Luxury car company Karma has focused on developing plug-in hybrid and electric cars since its birth from the ashes of Fisker in 2014.
It still plans to launch an electric vehicle called the GSe-6, but announced that it is in the early stages of designing a powertrain that would allow it to create a car powered by its hydrogen.
And theShe joined Karma to Denmark-based Blue World Technologies in an effort to make it a reality.
The system is built around a methanol fuel cell that can be filled as fast as a standard gasoline tank.
The chemical passes through a methanol reformer that turns it into hydrogen, which is then used to generate electricity that turns the wheels of a car.
Both parties indicated that methanol is a hydrogen carrier, however, the parties did not say much about how the technology worked or what emissions it produced.
Fuel cells that convert methanol into hydrogen are called reconstituted methanol fuel cells.
The idea is to install one of these cells in the electric vehicle called GSe-6 coming from Karma by the end of 2021 for testing in the US and Denmark.
If all goes as planned, Karma may produce cars powered by methanol fuel cells.
BMW, Hyundai and Toyota are investing millions of dollars to develop hydrogen-powered cars, but they leave methanol out of the equation.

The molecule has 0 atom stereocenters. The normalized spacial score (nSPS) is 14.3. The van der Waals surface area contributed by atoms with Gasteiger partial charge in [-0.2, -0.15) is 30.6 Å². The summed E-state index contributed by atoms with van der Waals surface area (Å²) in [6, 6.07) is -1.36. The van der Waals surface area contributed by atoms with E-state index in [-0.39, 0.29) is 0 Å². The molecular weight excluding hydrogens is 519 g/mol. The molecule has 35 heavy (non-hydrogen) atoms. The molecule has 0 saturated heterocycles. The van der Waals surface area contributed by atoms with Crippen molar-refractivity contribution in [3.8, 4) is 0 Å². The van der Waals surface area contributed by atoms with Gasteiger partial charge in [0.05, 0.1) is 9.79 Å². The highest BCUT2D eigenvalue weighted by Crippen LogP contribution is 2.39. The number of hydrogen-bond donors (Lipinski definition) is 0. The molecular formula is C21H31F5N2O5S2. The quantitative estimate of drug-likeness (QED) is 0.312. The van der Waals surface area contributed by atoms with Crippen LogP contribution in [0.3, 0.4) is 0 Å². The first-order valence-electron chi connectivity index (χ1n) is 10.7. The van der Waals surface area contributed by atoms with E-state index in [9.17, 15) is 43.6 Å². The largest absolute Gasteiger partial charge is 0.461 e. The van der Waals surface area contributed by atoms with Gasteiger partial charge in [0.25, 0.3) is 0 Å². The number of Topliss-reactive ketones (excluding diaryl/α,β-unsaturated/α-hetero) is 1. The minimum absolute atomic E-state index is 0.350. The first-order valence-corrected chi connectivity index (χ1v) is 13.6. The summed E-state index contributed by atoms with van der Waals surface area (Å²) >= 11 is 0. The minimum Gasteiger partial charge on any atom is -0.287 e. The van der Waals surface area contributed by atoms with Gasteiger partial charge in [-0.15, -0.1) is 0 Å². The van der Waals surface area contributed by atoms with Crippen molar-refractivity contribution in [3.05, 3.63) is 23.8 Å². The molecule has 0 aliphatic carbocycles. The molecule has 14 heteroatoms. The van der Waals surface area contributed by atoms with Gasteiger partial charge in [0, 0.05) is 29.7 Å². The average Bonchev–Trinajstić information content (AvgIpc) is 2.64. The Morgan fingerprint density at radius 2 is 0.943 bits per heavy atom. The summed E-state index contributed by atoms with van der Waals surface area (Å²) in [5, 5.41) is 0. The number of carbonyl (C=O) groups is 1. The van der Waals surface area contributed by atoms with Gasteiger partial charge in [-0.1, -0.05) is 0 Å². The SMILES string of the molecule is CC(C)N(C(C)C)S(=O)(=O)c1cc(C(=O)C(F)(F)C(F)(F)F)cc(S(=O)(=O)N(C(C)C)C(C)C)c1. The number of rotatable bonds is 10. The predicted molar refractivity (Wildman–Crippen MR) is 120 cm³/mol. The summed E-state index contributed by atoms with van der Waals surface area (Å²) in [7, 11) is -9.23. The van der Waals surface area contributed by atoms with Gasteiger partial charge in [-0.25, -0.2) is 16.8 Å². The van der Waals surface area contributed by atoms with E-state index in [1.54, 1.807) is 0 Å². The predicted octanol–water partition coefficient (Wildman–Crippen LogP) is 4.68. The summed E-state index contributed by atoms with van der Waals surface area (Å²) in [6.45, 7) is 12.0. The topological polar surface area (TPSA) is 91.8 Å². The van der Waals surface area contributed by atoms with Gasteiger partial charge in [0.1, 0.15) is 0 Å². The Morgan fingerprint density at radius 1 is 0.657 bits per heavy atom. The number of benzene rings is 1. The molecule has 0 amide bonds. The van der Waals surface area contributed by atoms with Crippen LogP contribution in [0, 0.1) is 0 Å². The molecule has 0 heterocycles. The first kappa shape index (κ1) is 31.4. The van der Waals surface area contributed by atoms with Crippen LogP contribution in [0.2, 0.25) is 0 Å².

Karma explained that fuel is traded all over the world, it can be stored and distributed using the existing infrastructure in many countries, and methanol can be produced using renewable sources.
As with any fuel cell vehicle, producing methanol with electricity, and then using it in a fuel cell to power the vehicle, is much less efficient than charging the battery directly.
Motorists, automakers and suppliers experimented with vehicles powered by wood, coal, or both during and immediately after World War II.
One of the most common systems consisted of a large wood burning stove attached to the body of the car, and the burning of the wood produced a combustible, synthetic gas that would replace gasoline once it was cooled and filtered.